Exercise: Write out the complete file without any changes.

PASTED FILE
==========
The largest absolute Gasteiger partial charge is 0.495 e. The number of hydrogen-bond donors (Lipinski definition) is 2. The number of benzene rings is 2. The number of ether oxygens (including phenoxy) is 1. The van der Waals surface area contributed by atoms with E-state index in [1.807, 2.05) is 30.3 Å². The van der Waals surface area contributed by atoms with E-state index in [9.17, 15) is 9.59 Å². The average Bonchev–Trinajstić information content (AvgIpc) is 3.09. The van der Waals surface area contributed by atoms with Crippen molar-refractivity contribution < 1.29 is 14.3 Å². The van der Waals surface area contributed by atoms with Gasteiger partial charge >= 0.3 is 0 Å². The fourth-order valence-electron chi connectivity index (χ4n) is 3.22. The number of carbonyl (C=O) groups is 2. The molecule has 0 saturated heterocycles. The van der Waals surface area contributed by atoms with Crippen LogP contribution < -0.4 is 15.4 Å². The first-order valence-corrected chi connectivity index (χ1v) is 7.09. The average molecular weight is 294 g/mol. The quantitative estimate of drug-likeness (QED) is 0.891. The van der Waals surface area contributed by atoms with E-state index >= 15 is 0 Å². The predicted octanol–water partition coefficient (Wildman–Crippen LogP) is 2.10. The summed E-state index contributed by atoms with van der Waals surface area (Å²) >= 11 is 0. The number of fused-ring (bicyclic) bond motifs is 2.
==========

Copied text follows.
The largest absolute Gasteiger partial charge is 0.495 e. The number of hydrogen-bond donors (Lipinski definition) is 2. The number of benzene rings is 2. The number of ether oxygens (including phenoxy) is 1. The van der Waals surface area contributed by atoms with E-state index in [1.807, 2.05) is 30.3 Å². The van der Waals surface area contributed by atoms with E-state index in [9.17, 15) is 9.59 Å². The average Bonchev–Trinajstić information content (AvgIpc) is 3.09. The van der Waals surface area contributed by atoms with Crippen molar-refractivity contribution < 1.29 is 14.3 Å². The van der Waals surface area contributed by atoms with Gasteiger partial charge >= 0.3 is 0 Å². The fourth-order valence-electron chi connectivity index (χ4n) is 3.22. The number of carbonyl (C=O) groups is 2. The molecule has 0 saturated heterocycles. The van der Waals surface area contributed by atoms with Crippen LogP contribution < -0.4 is 15.4 Å². The first-order valence-corrected chi connectivity index (χ1v) is 7.09. The average molecular weight is 294 g/mol. The quantitative estimate of drug-likeness (QED) is 0.891. The van der Waals surface area contributed by atoms with E-state index >= 15 is 0 Å². The predicted octanol–water partition coefficient (Wildman–Crippen LogP) is 2.10. The summed E-state index contributed by atoms with van der Waals surface area (Å²) >= 11 is 0. The number of fused-ring (bicyclic) bond motifs is 2.